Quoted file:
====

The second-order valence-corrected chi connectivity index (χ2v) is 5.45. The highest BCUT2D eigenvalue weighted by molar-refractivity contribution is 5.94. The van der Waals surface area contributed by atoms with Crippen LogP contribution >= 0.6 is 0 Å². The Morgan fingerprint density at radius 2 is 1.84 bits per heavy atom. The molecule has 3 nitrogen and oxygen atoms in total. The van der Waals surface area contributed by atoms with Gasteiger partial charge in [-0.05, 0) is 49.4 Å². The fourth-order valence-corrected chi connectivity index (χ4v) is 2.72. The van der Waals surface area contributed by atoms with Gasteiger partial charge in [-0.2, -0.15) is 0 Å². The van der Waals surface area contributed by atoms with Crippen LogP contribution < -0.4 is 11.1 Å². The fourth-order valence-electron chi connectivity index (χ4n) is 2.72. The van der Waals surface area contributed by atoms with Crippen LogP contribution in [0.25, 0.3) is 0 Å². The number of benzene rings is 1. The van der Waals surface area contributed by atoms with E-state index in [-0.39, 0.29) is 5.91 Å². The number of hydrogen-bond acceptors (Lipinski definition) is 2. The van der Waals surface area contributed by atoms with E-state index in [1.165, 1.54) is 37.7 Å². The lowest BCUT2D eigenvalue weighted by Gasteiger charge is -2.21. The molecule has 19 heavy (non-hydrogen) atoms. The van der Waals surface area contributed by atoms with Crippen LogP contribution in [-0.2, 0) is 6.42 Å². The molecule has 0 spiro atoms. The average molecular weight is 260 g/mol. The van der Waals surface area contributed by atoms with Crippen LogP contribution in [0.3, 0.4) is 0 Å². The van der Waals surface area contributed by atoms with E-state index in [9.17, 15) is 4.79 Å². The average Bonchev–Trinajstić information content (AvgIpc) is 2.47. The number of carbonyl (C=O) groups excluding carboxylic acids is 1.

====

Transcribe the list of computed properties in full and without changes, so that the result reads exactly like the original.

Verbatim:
The second-order valence-corrected chi connectivity index (χ2v) is 5.45. The highest BCUT2D eigenvalue weighted by molar-refractivity contribution is 5.94. The van der Waals surface area contributed by atoms with Crippen LogP contribution >= 0.6 is 0 Å². The Morgan fingerprint density at radius 2 is 1.84 bits per heavy atom. The molecule has 3 nitrogen and oxygen atoms in total. The van der Waals surface area contributed by atoms with Gasteiger partial charge in [-0.05, 0) is 49.4 Å². The fourth-order valence-corrected chi connectivity index (χ4v) is 2.72. The van der Waals surface area contributed by atoms with Gasteiger partial charge in [-0.2, -0.15) is 0 Å². The van der Waals surface area contributed by atoms with Crippen LogP contribution < -0.4 is 11.1 Å². The fourth-order valence-electron chi connectivity index (χ4n) is 2.72. The van der Waals surface area contributed by atoms with Crippen LogP contribution in [0.25, 0.3) is 0 Å². The number of benzene rings is 1. The van der Waals surface area contributed by atoms with E-state index in [-0.39, 0.29) is 5.91 Å². The number of hydrogen-bond acceptors (Lipinski definition) is 2. The van der Waals surface area contributed by atoms with E-state index in [1.165, 1.54) is 37.7 Å². The lowest BCUT2D eigenvalue weighted by Gasteiger charge is -2.21. The molecule has 19 heavy (non-hydrogen) atoms. The van der Waals surface area contributed by atoms with Crippen LogP contribution in [-0.2, 0) is 6.42 Å². The molecule has 0 spiro atoms. The average molecular weight is 260 g/mol. The van der Waals surface area contributed by atoms with Crippen LogP contribution in [0.3, 0.4) is 0 Å². The van der Waals surface area contributed by atoms with E-state index in [9.17, 15) is 4.79 Å². The average Bonchev–Trinajstić information content (AvgIpc) is 2.47. The number of carbonyl (C=O) groups excluding carboxylic acids is 1.